What NOT to do at a show house




10 August 2023

There’s nothing more exciting as a buyer than heading off to your first show house. Knowing that your dream home could be just around the corner is a delightful feeling.  According to David Jacobs, Regional Sales Manager for the Rawson Property Group, however, there’s a lot more to think about when viewing an open house than your personal opinions. In fact, your behaviour could have a direct impact on the success of any offer you decide to make. These the most common faux pas that Jacobs has witnessed at show houses, and how you can avoid making the same mistakes.

Arriving unprepared
Open houses (particularly when not held by appointment) are prone to “tourists” – visitors with no intention of buying. While this is part and parcel of selling a property, Jacobs says appearing with no real game plan can result in the seller’s agent not taking your interest seriously.

“Visiting a show house is about more than just experiencing the property,” he says. “It’s also an opportunity to ask important questions and get a sense of what the seller is thinking via their3-May-25-2023-01-00-42-2617-PM agent.”

Jacobs recommends putting together a list of key questions, including things like how long the property has been on the market, whether the price has been amended at all, whether there are any known defects, and if there have been any unsuccessful offers.

“Keep in mind, the agent works for the seller, so their answers will be tailored for positive impact,” he says. “Despite this, you can often learn a lot about a property and its seller’s state of mind by asking a few targeted – but polite – questions.”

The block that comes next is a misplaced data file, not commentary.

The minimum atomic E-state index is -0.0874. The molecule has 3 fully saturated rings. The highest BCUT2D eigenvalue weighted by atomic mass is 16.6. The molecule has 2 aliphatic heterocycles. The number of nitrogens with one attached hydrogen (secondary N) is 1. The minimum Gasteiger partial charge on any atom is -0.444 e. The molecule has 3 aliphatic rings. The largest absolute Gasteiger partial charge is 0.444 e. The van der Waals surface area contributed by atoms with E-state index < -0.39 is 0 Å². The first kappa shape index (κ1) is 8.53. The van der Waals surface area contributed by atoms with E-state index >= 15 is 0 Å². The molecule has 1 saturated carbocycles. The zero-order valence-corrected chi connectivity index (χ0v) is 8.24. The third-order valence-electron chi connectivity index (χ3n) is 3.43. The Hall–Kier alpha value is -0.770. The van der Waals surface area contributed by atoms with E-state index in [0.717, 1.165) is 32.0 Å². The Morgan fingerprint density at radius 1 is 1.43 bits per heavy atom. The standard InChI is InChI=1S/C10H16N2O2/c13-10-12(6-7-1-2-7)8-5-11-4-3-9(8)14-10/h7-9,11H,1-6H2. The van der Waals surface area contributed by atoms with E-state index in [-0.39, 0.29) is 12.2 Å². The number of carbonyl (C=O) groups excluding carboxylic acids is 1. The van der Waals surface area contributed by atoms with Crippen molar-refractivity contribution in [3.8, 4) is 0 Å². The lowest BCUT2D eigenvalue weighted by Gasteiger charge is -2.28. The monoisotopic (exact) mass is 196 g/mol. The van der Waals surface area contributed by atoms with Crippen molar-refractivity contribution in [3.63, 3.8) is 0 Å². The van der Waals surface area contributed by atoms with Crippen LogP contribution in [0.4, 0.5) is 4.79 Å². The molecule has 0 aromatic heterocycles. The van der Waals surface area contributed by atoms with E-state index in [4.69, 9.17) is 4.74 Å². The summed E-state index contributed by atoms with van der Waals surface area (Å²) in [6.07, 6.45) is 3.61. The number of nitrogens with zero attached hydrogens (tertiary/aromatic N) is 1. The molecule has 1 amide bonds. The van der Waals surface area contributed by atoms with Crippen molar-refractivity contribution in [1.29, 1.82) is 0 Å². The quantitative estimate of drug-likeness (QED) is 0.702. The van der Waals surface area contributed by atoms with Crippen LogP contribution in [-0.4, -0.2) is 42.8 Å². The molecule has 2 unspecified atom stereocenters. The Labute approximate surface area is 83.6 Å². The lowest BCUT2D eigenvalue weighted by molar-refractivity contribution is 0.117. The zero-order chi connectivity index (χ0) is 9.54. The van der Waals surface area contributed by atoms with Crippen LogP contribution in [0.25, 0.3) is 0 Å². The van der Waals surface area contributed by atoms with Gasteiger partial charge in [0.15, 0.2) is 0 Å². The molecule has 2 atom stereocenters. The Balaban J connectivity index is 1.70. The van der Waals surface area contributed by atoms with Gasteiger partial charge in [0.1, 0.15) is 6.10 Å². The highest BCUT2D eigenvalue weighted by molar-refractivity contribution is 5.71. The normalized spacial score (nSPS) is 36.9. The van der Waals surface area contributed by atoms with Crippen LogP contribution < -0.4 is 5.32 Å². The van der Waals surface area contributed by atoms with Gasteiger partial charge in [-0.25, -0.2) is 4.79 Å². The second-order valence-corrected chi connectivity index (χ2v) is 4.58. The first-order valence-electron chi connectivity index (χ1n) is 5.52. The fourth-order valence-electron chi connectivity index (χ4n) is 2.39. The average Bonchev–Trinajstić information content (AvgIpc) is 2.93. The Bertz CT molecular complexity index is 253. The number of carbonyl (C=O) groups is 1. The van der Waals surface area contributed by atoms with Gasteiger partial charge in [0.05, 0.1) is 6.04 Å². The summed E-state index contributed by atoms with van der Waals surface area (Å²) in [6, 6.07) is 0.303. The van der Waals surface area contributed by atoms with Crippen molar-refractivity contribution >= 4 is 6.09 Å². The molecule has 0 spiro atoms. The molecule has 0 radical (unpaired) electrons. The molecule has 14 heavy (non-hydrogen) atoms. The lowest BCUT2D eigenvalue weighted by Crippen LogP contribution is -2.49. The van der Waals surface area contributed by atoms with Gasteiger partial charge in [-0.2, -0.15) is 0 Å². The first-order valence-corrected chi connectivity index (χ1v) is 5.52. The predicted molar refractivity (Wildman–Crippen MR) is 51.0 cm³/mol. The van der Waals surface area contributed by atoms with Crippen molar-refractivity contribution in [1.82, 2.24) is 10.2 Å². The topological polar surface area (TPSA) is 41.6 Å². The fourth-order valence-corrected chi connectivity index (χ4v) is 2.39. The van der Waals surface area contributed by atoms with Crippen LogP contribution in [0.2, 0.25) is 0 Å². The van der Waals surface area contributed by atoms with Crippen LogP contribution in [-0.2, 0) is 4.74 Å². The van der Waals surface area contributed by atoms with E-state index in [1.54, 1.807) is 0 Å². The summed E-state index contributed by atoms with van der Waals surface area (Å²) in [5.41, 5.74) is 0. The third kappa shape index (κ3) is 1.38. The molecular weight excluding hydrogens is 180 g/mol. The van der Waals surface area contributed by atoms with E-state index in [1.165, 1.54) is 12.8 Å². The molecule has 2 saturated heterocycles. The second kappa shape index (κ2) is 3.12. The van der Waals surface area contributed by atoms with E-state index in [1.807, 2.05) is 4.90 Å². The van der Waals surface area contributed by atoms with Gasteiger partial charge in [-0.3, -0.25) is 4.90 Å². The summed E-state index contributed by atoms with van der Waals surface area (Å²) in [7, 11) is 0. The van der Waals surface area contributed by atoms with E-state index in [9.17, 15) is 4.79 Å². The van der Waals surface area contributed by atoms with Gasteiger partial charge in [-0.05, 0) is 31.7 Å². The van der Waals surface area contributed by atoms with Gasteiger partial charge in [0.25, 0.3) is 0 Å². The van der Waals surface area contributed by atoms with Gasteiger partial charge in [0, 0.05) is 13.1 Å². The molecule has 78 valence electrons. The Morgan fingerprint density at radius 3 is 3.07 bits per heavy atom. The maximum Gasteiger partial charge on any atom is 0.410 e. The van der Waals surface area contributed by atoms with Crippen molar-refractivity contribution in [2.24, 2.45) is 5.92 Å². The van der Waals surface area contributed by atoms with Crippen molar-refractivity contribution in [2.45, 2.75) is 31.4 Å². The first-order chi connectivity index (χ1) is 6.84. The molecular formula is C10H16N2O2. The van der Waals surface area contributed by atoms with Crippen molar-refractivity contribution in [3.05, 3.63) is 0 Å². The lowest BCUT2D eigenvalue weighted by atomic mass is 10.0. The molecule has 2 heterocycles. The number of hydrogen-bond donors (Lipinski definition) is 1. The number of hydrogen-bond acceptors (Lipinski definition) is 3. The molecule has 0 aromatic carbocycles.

Being overly shy
It’s perfectly natural to feel awkward about opening somebody else’s cupboards, asking to see inside their roof space, or peeking underneath their carpets. Done respectfully, however, Jacobs says this careful examination is not just acceptable, it’s actively encouraged, and essential if you’re going to avoid buyers’ remorse.

“Sellers legally have to disclose any known, material defects,” he says, “but your idea of defects and theirs may not be the same. Things like tiny closets, poor water pressure or non-existent cell phone reception might be a non-issue for one person and a total dealbreaker for another.”

As such, Jacobs fully supports serious show house visitors taking a “peek and asking questions”, but recommends doing so sensitively, and with the sales agent’s permission.

Ignoring the competition
Agents aren’t the only ones who can pick up interesting details from overheard conversations at show houses. Jacobs says buyers should also pay attention to other visitors, and listen out for potentially valuable information.

“It can be quite revealing hearing other potential buyers’ thoughts on a property,” he says, “particularly if they are more familiar with the neighbourhood or the property market than you are. Don’t take everything you hear as gospel, of course, but if someone mentions a particularly high crime rate, a known noise nuisance, or an unstable roofline, you may want to do a bit more investigating before making an offer.”

Likewise, Jacobs says if visitor sentiment seems universally positive, you may need to prepare for some hot competition. Either way, keeping your eyes and ears open is always a good idea.

Getting swept up in the excitement
It’s easy to get swept up in the excitement of a show house – particularly when there are lots of other interested buyers. While Jacobs says acting quickly is often critical to success, he urges buyers to ensure their actions are guided by knowledge and not just only on their feelings. 

“The more preparation you do, the more easily you’ll be able to recognise the right property for you,” he says. “Know the difference between what you want and what you need – what you’re willing to compromise on and what you consider non-negotiable. Buying a home is a long-term commitment. Avoid making the wrong decision in the heat of the moment.”

For more information, email marketing@rawsonproperties.com or visit www.rawson.co.za for the latest market tips and industry news.

David Jacobs

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